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How to pronounce the French word: "plus"


- Have you heard the Swiss national anthem?

- No, why?

- It's pretty rubbish, but the flag's a big plus.



The French word plus has not one, not two, but three different pronunciations, depending on how it's used.

Rule of thumb: when plus has a positive meaning (e.g., more, extra, additional) it is pronounced “ploosse”, with a strong final –s sound.


When it is used as a negative adverb (meaning "no more"), it is usually pronounced “ploo”.


Aide-mémoire: subtract the ‘s’ sound when the word has a negative meaning and add it when it has a positive meaning.


If only it were as simple as this. Unfortunately…


Affirmative Adverb “ploosse

In the affirmative, Plus de means "more (than)" or "additional"

Je veux plus de vin. I want more wine.

Il y aura plus de choix la prochaine fois. There will be more choice next time.

Il a plus de cinq mille timbres dans sa collection He has more than 5000 stamps in his collection


Negative Adverb “ploo

On the other hand, in the negative, Ne ... plus is a negative adverb, meaning "no more/no longer" or "not anymore".

Je n’y vais plus. I don't go there anymore.

Je ne veux plus de vin. I don't want any more wine.

Plus de vin, merci. No more wine, thank you.

You don’t need the usual “ne” to make the negative, because there is no verb to negate*


Non plus

"neither" or "not ... either"

Je n'aime pas la bière non plus. I don't like beer either.

- Je ne suis pas très fort en maths. I’m not very good at maths

- Moi non plus ! Me neither!


*To make matters even more confusing, the ‘ne’ is often omitted in spoken, informal French, which makes it very important to pronounce “plus” correctly:

If you say “Je veux plus [ploo] de vin”, you may think you are asking for more wine, but it will be understood to mean that you don't want any more.

If you actually want some more (remember: extra, additional, ‘add’ the –s) then you should say “Je veux plus [ploosse] de vin”.


Side-note: Saying “Je veux…” is not considered quite so abrupt and rude as the English equivalent: “I want…”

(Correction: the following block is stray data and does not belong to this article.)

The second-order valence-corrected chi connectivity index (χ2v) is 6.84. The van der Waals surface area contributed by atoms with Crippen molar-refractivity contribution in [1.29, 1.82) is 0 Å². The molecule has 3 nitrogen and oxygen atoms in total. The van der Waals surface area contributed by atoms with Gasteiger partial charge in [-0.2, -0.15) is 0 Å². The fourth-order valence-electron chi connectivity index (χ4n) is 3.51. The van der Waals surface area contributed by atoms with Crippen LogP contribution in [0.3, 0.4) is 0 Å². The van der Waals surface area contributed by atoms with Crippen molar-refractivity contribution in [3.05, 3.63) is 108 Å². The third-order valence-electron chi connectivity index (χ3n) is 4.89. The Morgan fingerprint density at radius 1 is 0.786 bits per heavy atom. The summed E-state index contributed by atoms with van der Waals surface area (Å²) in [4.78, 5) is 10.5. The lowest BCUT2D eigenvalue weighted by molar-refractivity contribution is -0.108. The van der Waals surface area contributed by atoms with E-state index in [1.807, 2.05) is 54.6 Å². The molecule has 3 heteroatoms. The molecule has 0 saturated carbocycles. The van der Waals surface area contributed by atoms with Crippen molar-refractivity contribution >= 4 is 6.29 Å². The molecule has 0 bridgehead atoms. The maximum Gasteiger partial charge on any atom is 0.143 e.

Comparative/Superlative Adverb

This is probably the first one you learnt, but it’s quite complicated to get right.

When using plus as a comparative or superlative adverb it does not follow the above rule about pronouncing the final –s. It is silent again.


C’est plus cher It’s more expensive (silent ‘s’)


When the comparative or superlative plus is in the middle of a sentence, it is pronounced “ploo”, unless it comes immediately before a vowel, in which case the liaison rule kicks in and it is pronounced “plooz”. This is purely a case of euphony.


C’est plus intéressant It’s more interesting (elided ‘s’, pronounced like ‘z’)

Only when plus is at the end of a sentence, as in the very last example below, is it pronounced “ploosse”.


Plus ... que or plus ... de indicates superiority in comparatives and can compare the following:

adjectives

La France est plus grande que l'Espagne. France is larger than Spain.


adverbs

Elle parle plus doucement que toi. She speaks more slowly (gently) than you.


nouns

J'ai eu plus d'opportunités qu'eux. I had more opportunities than they did.


verbs

Il étudie plus que moi. He studies more than I do.


Le plus or le plus de indicates superiority in superlatives and can compare the following:


adjectives

La Russie est le plus grand pays Russia is the largest country


adverbs

Elle parle le plus clairement. She speaks the most clearly.


nouns

Il a le plus de T-shirts He has the most T-shirts


verbs

Elle étudie le plus. She studies the most.



Note on transliteration of the word “plus

Standard English lacks the ability to differentiate between “ou” and “u” in the way that French does. There are a few ‘minimal pairs’ of words: those that vary only by a single feature, which are obviously a potential source of confusion:


la rue the street la roue the wheel


j'ai bu I have drunk la boue the mud

vous you j'ai vu I have seen


sous under j'ai su I have known


Almost always, this will not cause a barrier to being understood, as the context will make it clear what you mean, but of course it is nice to make the effort to get close with the correct pronunciation.

If you know German, the respective sounds are the equivalents of the German ‘u’ – without and with an umlaut.


In order to make the French 'u', which is the German 'ü' sound, first make the noise of disgust: “Eiuw!” The sharp sound at the end is the nearest equivalent in English. Alternatively, say “ee” and then pucker up your lips as if to kiss or whistle, while still making the same sound. That’s it!




Andrew Wenger, SameSky Languages.

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